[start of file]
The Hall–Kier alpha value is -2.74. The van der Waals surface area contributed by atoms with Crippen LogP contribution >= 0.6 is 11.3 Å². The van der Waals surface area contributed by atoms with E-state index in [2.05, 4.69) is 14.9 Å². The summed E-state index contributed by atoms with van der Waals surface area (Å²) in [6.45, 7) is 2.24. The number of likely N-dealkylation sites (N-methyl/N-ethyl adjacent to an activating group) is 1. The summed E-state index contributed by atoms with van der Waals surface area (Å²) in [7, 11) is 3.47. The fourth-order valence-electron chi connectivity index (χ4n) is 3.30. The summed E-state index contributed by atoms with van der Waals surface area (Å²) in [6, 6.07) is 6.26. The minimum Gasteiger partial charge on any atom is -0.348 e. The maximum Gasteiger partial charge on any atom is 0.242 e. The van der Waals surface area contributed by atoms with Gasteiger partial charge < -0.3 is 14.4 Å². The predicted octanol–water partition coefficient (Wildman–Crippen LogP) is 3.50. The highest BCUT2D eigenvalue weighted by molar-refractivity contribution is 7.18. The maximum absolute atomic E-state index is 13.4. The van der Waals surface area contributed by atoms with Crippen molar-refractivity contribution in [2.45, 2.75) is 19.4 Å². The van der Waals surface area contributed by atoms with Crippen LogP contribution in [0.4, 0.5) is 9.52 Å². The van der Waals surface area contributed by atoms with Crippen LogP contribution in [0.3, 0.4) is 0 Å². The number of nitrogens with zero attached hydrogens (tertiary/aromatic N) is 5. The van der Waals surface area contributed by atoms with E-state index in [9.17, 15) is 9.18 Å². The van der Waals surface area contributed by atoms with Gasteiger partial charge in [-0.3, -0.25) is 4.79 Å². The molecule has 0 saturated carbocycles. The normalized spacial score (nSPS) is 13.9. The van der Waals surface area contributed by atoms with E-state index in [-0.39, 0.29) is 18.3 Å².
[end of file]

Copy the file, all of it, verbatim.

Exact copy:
The Hall–Kier alpha value is -2.74. The van der Waals surface area contributed by atoms with Crippen LogP contribution >= 0.6 is 11.3 Å². The van der Waals surface area contributed by atoms with E-state index in [2.05, 4.69) is 14.9 Å². The summed E-state index contributed by atoms with van der Waals surface area (Å²) in [6.45, 7) is 2.24. The number of likely N-dealkylation sites (N-methyl/N-ethyl adjacent to an activating group) is 1. The summed E-state index contributed by atoms with van der Waals surface area (Å²) in [7, 11) is 3.47. The fourth-order valence-electron chi connectivity index (χ4n) is 3.30. The summed E-state index contributed by atoms with van der Waals surface area (Å²) in [6, 6.07) is 6.26. The minimum Gasteiger partial charge on any atom is -0.348 e. The maximum Gasteiger partial charge on any atom is 0.242 e. The van der Waals surface area contributed by atoms with Gasteiger partial charge < -0.3 is 14.4 Å². The predicted octanol–water partition coefficient (Wildman–Crippen LogP) is 3.50. The highest BCUT2D eigenvalue weighted by molar-refractivity contribution is 7.18. The maximum absolute atomic E-state index is 13.4. The van der Waals surface area contributed by atoms with Crippen molar-refractivity contribution in [2.45, 2.75) is 19.4 Å². The van der Waals surface area contributed by atoms with Crippen LogP contribution in [0.4, 0.5) is 9.52 Å². The van der Waals surface area contributed by atoms with Crippen LogP contribution in [0.3, 0.4) is 0 Å². The number of nitrogens with zero attached hydrogens (tertiary/aromatic N) is 5. The van der Waals surface area contributed by atoms with E-state index in [9.17, 15) is 9.18 Å². The van der Waals surface area contributed by atoms with Gasteiger partial charge in [-0.3, -0.25) is 4.79 Å². The molecule has 0 saturated carbocycles. The normalized spacial score (nSPS) is 13.9. The van der Waals surface area contributed by atoms with E-state index in [-0.39, 0.29) is 18.3 Å².